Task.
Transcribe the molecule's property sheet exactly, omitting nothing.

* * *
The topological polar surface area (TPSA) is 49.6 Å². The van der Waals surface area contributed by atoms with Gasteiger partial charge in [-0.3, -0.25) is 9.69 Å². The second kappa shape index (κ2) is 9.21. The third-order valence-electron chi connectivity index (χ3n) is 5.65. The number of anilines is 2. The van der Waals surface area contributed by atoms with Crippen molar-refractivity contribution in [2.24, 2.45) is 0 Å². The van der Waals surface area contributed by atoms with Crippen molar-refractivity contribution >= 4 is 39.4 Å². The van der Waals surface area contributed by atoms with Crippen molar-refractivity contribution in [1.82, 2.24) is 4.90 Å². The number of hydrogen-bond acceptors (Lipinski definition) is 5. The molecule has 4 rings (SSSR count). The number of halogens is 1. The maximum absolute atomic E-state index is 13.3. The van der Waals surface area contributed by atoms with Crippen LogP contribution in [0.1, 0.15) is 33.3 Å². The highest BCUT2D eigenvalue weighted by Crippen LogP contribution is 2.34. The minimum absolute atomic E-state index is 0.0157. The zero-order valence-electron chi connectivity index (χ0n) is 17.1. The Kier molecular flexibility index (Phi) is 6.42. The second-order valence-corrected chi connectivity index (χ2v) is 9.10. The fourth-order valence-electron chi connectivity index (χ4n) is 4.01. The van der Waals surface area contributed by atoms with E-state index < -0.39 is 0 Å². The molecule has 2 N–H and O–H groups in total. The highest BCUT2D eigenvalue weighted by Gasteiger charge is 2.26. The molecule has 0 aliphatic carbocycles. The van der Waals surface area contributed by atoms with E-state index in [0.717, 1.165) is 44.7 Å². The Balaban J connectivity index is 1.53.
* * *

The topological polar surface area (TPSA) is 49.6 Å². The van der Waals surface area contributed by atoms with Gasteiger partial charge in [-0.3, -0.25) is 9.69 Å². The second kappa shape index (κ2) is 9.21. The third-order valence-electron chi connectivity index (χ3n) is 5.65. The number of anilines is 2. The van der Waals surface area contributed by atoms with Crippen molar-refractivity contribution in [2.24, 2.45) is 0 Å². The van der Waals surface area contributed by atoms with Crippen molar-refractivity contribution >= 4 is 39.4 Å². The van der Waals surface area contributed by atoms with Crippen molar-refractivity contribution in [1.82, 2.24) is 4.90 Å². The number of hydrogen-bond acceptors (Lipinski definition) is 5. The molecule has 4 rings (SSSR count). The number of halogens is 1. The maximum absolute atomic E-state index is 13.3. The van der Waals surface area contributed by atoms with Crippen LogP contribution in [0.1, 0.15) is 33.3 Å². The highest BCUT2D eigenvalue weighted by Crippen LogP contribution is 2.34. The minimum absolute atomic E-state index is 0.0157. The zero-order valence-electron chi connectivity index (χ0n) is 17.1. The Kier molecular flexibility index (Phi) is 6.42. The second-order valence-corrected chi connectivity index (χ2v) is 9.10. The fourth-order valence-electron chi connectivity index (χ4n) is 4.01. The van der Waals surface area contributed by atoms with E-state index < -0.39 is 0 Å². The molecule has 2 N–H and O–H groups in total. The highest BCUT2D eigenvalue weighted by Gasteiger charge is 2.26. The molecule has 0 aliphatic carbocycles. The van der Waals surface area contributed by atoms with E-state index in [0.717, 1.165) is 44.7 Å². The Balaban J connectivity index is 1.53.